Castle-In-The-Air Theory

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Definition: Castle-In-The-Air Theory



Full Definition of Castle-In-The-Air Theory


The Castle-in-the-Air Theory, one of the Investment Theories, is rather opposite in its postulations compared to the Firm Foundation Theory.

The Firm Foundation Theory believes and tries to understand the intrinsic value of any stock or other asset.

The castle-in-the-air theory delves deep into another aspect of investing behaviour – it tries to unravel and understand the psychic values and behaviour of the group of investors.

This theory was made popular in 1936 by John Maynard Keynes, a famous economist (as also an investor) and the theory postulates that the investors try to build a sort of castles in the air and think of the probable price rise in the future than estimating the intrinsic values of stocks.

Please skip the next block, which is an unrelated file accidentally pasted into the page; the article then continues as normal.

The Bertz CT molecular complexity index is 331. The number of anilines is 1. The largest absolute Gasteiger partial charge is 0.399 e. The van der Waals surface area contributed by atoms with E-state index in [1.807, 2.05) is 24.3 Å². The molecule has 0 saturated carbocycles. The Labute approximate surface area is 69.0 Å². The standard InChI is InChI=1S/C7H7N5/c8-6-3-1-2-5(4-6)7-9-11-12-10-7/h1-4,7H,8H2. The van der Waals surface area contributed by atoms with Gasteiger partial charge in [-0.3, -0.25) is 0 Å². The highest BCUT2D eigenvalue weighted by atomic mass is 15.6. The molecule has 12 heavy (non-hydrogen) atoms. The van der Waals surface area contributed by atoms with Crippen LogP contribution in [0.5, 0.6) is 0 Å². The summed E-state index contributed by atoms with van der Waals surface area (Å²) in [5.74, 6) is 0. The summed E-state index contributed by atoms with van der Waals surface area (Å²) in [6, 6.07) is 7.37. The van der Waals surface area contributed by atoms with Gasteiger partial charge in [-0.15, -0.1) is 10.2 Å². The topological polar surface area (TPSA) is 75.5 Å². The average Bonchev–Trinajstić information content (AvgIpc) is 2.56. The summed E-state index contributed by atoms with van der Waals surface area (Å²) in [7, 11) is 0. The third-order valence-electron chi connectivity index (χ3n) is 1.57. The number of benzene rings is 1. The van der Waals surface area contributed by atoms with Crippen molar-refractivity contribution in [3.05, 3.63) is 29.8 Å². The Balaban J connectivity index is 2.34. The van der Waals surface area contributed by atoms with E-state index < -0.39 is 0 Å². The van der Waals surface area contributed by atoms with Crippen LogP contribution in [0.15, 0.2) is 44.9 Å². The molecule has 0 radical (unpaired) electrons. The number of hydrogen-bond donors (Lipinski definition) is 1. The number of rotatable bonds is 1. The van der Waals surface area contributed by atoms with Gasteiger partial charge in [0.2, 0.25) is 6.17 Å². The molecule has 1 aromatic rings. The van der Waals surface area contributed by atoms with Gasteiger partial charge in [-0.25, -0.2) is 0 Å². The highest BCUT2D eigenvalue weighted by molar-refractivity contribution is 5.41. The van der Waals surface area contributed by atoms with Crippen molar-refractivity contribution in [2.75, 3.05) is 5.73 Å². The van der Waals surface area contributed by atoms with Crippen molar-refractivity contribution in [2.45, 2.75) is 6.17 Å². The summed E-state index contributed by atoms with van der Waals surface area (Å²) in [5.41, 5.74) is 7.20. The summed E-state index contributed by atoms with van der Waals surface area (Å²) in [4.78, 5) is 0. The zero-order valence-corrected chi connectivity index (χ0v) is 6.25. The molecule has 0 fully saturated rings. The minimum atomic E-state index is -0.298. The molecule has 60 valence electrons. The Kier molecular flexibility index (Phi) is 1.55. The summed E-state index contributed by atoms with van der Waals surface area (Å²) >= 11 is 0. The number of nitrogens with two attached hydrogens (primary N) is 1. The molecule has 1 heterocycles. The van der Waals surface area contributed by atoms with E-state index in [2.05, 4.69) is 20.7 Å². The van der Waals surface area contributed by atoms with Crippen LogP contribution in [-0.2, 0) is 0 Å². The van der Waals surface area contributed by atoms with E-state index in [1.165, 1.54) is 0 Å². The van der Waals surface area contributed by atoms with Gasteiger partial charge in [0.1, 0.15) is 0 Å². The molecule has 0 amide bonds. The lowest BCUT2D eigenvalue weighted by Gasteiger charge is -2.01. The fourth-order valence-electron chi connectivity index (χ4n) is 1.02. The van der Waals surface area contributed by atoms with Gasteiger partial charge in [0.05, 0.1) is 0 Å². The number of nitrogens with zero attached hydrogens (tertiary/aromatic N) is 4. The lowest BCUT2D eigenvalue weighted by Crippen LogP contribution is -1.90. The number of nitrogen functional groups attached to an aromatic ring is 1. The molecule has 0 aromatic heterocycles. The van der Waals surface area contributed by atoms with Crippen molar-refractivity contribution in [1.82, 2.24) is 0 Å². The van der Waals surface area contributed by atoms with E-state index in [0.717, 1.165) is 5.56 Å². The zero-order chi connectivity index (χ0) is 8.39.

Once the investor has estimated this, he/she tries to beat the crowd by building positions in the preferred stocks before the crowds (read other investors) start buying those stocks and the price surges ahead.


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Definition Sources


Definitions for Castle-In-The-Air Theory are sourced/syndicated and enhanced from:

  • A Dictionary of Economics (Oxford Quick Reference)
  • Oxford Dictionary Of Accounting
  • Oxford Dictionary Of Business & Management

This glossary post was last updated: 3rd May, 2020 | 14 Views.